DoD Not Likely to Raid Army for Second Japan TPY-2


The AN/TPY-2 tracking radar bound for Japan is not likely to come from the Army's existing Terminal High Altitude Area Defense (Thaad) batteries, says Col. James Jenkins, deputy commander for operations at Army Space and Missile Defense Command.

Defense Secretary Chuck Hagel recently announced a second Raytheon AN/TPY-2 would be placed in Japan, one of several responses from the U.S. to threats from North Korea of long-range missile attack. Along with an extra TPY-2 for missile tracking, the Pentagon plans to add 14 more Ground Based Midcourse Defense interceptors at Ft. Greely, Alaska in Fiscal 2017. This will bring the total GMD interceptor magazine to 44.

Already, the first radar has been placed in Shariki. The second will provide a different view of the flight corridor from North Korea to the U.S. and its territories.

The Missile Defense Agency says the TPY-2 will not come from one of its deployed locations, including Israel, Qatar or Turkey, for example. But, the Army only has two fielded Thaad batteries, at least one of which is being called to action in Guam for area defense of U.S. forces there.

Jenkins says that enough TPY-2s are in the pipeline to fulfill the new Japanese mission without jeopardizing the Army's plans of fielding six full Thaad batteries.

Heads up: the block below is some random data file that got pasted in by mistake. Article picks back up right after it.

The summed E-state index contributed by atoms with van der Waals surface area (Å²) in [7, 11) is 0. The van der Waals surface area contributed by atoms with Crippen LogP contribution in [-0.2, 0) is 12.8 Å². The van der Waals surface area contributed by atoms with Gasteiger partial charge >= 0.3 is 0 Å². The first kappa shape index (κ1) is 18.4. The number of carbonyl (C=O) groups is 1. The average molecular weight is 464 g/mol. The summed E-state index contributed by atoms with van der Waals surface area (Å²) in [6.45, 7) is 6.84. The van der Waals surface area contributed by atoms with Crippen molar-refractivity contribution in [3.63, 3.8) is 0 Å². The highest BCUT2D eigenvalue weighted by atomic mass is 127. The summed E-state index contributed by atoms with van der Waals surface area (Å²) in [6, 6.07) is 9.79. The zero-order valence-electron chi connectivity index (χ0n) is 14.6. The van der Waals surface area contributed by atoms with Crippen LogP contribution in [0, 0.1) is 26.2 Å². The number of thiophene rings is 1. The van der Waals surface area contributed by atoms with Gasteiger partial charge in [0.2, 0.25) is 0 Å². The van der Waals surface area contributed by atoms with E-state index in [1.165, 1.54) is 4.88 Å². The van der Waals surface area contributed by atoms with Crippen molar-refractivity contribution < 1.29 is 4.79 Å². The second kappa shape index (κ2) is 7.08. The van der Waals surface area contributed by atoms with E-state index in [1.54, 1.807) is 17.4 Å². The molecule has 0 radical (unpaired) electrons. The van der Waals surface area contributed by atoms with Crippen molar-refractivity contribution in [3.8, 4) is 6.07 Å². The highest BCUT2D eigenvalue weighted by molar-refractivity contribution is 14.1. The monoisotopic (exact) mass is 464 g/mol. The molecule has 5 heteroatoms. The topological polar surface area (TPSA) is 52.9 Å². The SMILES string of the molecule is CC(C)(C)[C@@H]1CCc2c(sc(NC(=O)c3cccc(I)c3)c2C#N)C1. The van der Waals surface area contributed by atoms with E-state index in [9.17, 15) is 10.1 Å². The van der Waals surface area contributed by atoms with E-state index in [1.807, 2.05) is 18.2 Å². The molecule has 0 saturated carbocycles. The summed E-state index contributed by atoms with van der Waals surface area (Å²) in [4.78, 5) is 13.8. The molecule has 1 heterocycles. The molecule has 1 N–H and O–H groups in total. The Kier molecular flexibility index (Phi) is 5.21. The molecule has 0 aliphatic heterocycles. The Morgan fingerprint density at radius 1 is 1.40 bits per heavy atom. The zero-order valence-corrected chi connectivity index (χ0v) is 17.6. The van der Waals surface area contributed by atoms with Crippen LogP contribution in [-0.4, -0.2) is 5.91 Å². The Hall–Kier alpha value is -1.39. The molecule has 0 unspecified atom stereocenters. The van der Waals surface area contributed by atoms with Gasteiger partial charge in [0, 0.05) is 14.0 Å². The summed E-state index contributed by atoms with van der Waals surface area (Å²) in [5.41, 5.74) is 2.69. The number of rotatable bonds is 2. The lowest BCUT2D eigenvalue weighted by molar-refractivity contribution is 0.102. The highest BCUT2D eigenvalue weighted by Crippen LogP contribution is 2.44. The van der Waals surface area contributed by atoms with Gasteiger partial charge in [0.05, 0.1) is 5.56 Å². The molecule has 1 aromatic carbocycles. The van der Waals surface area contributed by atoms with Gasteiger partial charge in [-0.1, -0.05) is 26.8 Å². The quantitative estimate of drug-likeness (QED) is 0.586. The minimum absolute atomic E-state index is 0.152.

He made his comments April 9 during a government affairs breakfast at the 29th National Space Symposium.

Please or Register to post comments.

What's Ares?

Aviation Week's defense blog

From The Archives

Aviation Week is approaching its 100th anniversary in 2016. In a series of blogs, our editors highlight editorial content from the magazine's long and rich history.


Aug 27, 2015

Aviation Week Lifts Veil On Boeing B-52 Bomber (1952) 12

In 1952, Aviation Week provided the first details on the new Boeing B-52 bomber....More
Aug 14, 2015

Bonanza Travel Pays 3

The legendary Beechcraft Bonanza has an impressive production record, so perhaps the marketers back in 1949 were onto something when they coined the phrase "Bonanza travel pays."...More
Aug 14, 2015

Venerable Boeing 727 Prototype To Fly Again 28

The most famous 727, the prototype aircraft which would join United as N7001U, was delivered to the airline in October 1964 having served its time as a Boeing test aircraft....More
Aug 13, 2015

Aviation Week And The Bomb

Aviation News did not predict how nuclear weapons would change the world. But neither did anyone else....More
Aug 13, 2015

Collins Radar Takes The Ups And Downs Out Of Flying

Turbulence? Rockwell Collins had a solution for those bumpy rides in the early 80s with its WXR-700 Doppler Weather Radar....More
Blog Archive
Penton Corporate

Sponsored Introduction Continue on to (or wait seconds) ×